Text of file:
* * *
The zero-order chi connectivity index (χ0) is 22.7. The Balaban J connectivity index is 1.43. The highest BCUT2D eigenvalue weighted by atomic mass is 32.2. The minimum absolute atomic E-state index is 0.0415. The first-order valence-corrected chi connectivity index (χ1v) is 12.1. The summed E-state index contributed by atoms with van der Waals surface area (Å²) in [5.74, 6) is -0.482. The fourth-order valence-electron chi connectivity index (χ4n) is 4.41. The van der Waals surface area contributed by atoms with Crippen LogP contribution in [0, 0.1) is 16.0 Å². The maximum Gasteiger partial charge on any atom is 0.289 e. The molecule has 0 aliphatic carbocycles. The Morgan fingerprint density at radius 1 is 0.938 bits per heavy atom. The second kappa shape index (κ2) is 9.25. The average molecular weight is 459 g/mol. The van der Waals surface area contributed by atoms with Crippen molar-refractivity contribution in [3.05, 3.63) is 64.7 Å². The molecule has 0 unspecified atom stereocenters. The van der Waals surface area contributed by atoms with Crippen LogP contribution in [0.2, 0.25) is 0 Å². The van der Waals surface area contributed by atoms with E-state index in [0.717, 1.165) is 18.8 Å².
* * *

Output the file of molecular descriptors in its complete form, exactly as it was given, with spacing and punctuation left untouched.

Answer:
The zero-order chi connectivity index (χ0) is 22.7. The Balaban J connectivity index is 1.43. The highest BCUT2D eigenvalue weighted by atomic mass is 32.2. The minimum absolute atomic E-state index is 0.0415. The first-order valence-corrected chi connectivity index (χ1v) is 12.1. The summed E-state index contributed by atoms with van der Waals surface area (Å²) in [5.74, 6) is -0.482. The fourth-order valence-electron chi connectivity index (χ4n) is 4.41. The van der Waals surface area contributed by atoms with Crippen LogP contribution in [0, 0.1) is 16.0 Å². The maximum Gasteiger partial charge on any atom is 0.289 e. The molecule has 0 aliphatic carbocycles. The Morgan fingerprint density at radius 1 is 0.938 bits per heavy atom. The second kappa shape index (κ2) is 9.25. The average molecular weight is 459 g/mol. The van der Waals surface area contributed by atoms with Crippen molar-refractivity contribution in [3.05, 3.63) is 64.7 Å². The molecule has 0 unspecified atom stereocenters. The van der Waals surface area contributed by atoms with Crippen LogP contribution in [0.2, 0.25) is 0 Å². The van der Waals surface area contributed by atoms with E-state index in [0.717, 1.165) is 18.8 Å².